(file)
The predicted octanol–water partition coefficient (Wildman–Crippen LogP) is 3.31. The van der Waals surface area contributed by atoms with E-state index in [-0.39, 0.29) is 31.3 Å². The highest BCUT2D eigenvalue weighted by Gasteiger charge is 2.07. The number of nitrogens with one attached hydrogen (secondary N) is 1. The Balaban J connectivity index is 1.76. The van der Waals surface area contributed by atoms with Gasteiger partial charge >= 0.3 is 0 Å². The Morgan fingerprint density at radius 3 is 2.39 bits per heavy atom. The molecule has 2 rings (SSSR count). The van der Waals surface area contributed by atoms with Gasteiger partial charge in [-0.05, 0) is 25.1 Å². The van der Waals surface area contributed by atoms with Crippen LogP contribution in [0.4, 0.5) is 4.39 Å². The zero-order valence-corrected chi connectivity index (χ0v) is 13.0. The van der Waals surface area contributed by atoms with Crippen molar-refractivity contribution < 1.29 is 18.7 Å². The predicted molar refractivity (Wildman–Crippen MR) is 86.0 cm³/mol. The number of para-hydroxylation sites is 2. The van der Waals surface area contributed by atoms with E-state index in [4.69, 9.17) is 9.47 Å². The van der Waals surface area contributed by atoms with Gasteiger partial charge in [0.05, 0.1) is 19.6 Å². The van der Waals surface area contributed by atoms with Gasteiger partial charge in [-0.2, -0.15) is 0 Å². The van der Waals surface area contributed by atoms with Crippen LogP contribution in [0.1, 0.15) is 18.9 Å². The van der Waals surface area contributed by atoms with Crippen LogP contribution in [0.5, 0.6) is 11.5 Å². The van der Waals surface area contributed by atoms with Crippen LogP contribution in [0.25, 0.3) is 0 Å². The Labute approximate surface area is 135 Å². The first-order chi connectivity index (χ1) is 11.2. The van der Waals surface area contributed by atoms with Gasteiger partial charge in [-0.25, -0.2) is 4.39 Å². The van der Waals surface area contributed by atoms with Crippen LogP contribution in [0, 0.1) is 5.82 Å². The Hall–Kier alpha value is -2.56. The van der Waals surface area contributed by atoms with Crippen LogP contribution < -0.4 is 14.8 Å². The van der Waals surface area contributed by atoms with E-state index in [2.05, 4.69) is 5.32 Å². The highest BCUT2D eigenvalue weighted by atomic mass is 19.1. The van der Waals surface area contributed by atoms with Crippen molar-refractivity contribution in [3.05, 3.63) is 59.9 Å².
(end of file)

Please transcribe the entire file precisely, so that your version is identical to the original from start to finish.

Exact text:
The predicted octanol–water partition coefficient (Wildman–Crippen LogP) is 3.31. The van der Waals surface area contributed by atoms with E-state index in [-0.39, 0.29) is 31.3 Å². The highest BCUT2D eigenvalue weighted by Gasteiger charge is 2.07. The number of nitrogens with one attached hydrogen (secondary N) is 1. The Balaban J connectivity index is 1.76. The van der Waals surface area contributed by atoms with Gasteiger partial charge >= 0.3 is 0 Å². The Morgan fingerprint density at radius 3 is 2.39 bits per heavy atom. The molecule has 2 rings (SSSR count). The van der Waals surface area contributed by atoms with Gasteiger partial charge in [-0.05, 0) is 25.1 Å². The van der Waals surface area contributed by atoms with Crippen LogP contribution in [0.4, 0.5) is 4.39 Å². The zero-order valence-corrected chi connectivity index (χ0v) is 13.0. The van der Waals surface area contributed by atoms with Crippen molar-refractivity contribution < 1.29 is 18.7 Å². The predicted molar refractivity (Wildman–Crippen MR) is 86.0 cm³/mol. The number of para-hydroxylation sites is 2. The van der Waals surface area contributed by atoms with E-state index in [4.69, 9.17) is 9.47 Å². The van der Waals surface area contributed by atoms with Gasteiger partial charge in [0.05, 0.1) is 19.6 Å². The van der Waals surface area contributed by atoms with Gasteiger partial charge in [-0.2, -0.15) is 0 Å². The van der Waals surface area contributed by atoms with Crippen LogP contribution in [0.1, 0.15) is 18.9 Å². The van der Waals surface area contributed by atoms with Crippen LogP contribution in [0.5, 0.6) is 11.5 Å². The van der Waals surface area contributed by atoms with Crippen LogP contribution in [0.25, 0.3) is 0 Å². The Labute approximate surface area is 135 Å². The first-order chi connectivity index (χ1) is 11.2. The van der Waals surface area contributed by atoms with Gasteiger partial charge in [-0.25, -0.2) is 4.39 Å². The van der Waals surface area contributed by atoms with Crippen LogP contribution in [0, 0.1) is 5.82 Å². The Hall–Kier alpha value is -2.56. The van der Waals surface area contributed by atoms with Crippen LogP contribution < -0.4 is 14.8 Å². The van der Waals surface area contributed by atoms with E-state index in [2.05, 4.69) is 5.32 Å². The highest BCUT2D eigenvalue weighted by atomic mass is 19.1. The van der Waals surface area contributed by atoms with Crippen molar-refractivity contribution in [3.05, 3.63) is 59.9 Å².